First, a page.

2008SakuraFestival
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SAKURA FESTIVAL CELEBRATES
INTERNATIONAL FRIENDSHIP

Clark College students wear Japanese kimonos as part of the 2008 Sakura Festival.
Clark College students wear Japanese kimonos as part of the 2008 Sakura Festival.

Since they were planted in 1990, the cherry trees at Clark College have brought beauty and the symbolism of international friendship to the college and the community. On Thursday, April 17, Clark College hosted its third annual “Sakura Festival,” a celebration of the cherry blossoms that bloom each spring on the college’s main campus.

Clark College President Bob Knight welcomes guests to the 2008 Sakura FestivalThe celebration included presentations by Clark College and regional high school students who recently traveled to Vancouver’s sister city, Joyo, Japan.

College and community officials, including Clark College President Bob Knight (seen, in the photo on the left, welcoming guests), Vancouver Mayor Royce Pollard, former Vancouver Mayor Bruce Hagensen, and Consul General of the Portland Japanese Consulate Akio Egawa, participated in a brief program outside O’Connell Sports Center.

“The cherry blossoms represent the close relationship between Vancouver and Joyo, Japan,” said Mr. Egawa. “I thank Vancouver and Clark College for caring for the gift of these trees.”

Consul General of the Portland Japanese Consulate Akio Egawa stops for a photo with Jan Asai, who displayed her personal collection of Japanese keepsakes.
Consul General of the Portland Japanese Consulate Akio Egawa (right) stops for a photo with Jan Asai, who displayed her personal collection of Japanese keepsakes.

City Council member Tim Leavitt read a congratulatory address from Joyo Mayor Hashimoto Akio, which said in part, “Since the City of Vancouver and Joyo City became sister cities on October 30, 1995, we have enjoyed many cultural and social exchanges…I am glad that the people in our two cities fully enjoy the sister city relationship.”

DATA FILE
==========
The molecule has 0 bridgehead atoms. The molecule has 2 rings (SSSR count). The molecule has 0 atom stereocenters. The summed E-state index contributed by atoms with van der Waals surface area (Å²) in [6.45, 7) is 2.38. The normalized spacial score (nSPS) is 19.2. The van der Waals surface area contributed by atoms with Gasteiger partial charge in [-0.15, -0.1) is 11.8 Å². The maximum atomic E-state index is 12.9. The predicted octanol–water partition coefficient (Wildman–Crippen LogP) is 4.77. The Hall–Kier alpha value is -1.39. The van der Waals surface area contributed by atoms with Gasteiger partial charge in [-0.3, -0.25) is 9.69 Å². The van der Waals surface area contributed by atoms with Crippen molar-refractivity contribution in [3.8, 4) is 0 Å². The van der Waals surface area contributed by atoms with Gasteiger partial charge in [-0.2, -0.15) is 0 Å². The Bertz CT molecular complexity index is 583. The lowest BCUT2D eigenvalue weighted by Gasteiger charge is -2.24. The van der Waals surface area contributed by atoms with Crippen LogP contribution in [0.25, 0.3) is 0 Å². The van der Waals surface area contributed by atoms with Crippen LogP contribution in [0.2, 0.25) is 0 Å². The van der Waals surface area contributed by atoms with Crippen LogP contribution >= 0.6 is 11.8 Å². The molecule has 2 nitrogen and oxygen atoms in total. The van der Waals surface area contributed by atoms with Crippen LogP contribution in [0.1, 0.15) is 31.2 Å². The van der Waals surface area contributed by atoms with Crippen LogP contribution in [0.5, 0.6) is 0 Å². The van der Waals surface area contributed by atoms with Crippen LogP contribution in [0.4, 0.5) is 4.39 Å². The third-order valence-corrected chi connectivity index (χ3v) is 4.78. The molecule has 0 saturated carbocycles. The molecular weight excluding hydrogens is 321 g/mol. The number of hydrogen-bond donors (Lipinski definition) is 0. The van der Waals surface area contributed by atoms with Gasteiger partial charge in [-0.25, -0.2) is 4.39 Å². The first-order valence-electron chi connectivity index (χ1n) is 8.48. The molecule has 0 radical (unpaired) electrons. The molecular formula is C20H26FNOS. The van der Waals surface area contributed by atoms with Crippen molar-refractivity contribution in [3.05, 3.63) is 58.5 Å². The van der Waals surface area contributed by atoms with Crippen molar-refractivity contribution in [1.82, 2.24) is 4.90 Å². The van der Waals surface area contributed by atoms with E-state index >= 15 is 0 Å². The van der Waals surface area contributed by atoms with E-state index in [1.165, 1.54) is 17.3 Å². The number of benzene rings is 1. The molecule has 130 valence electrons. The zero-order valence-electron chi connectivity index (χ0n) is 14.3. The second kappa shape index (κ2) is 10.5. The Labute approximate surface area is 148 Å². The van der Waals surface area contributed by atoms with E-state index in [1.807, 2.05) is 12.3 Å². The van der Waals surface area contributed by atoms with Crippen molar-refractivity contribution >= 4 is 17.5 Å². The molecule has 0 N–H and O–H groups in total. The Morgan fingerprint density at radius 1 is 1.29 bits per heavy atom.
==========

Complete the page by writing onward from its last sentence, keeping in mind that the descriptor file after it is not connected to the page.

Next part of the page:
Students and visitors alike enjoyed cherry dessert, prepared by the Clark College Culinary Arts program.

Students and visitors alike enjoyed cherry dessert, prepared by the Clark College Culinary Arts program.

Following the program, attendees were treated to cherry dessert, arts and crafts, games and haiku writing.

Yukiko Vossen performed three selections of traditional Japanese music on the koto, a stringed instrument.
Yukiko Vossen performed three selections of traditional Japanese music on the koto, a stringed instrument.

On Earth Day 1990, a gift of 100 Shirofugen cherry trees from John Kageyama, president of America Kotobuki, was presented to the City of Vancouver to commemorate the 100th anniversary of Washington’s statehood. The trees were planted on Clark College’s main campus in Vancouver’s Central Park. The Sakura Festival is sponsored by Clark College’s International and Continuing Education programs, in partnership with the downtown Vancouver Rotary Club.


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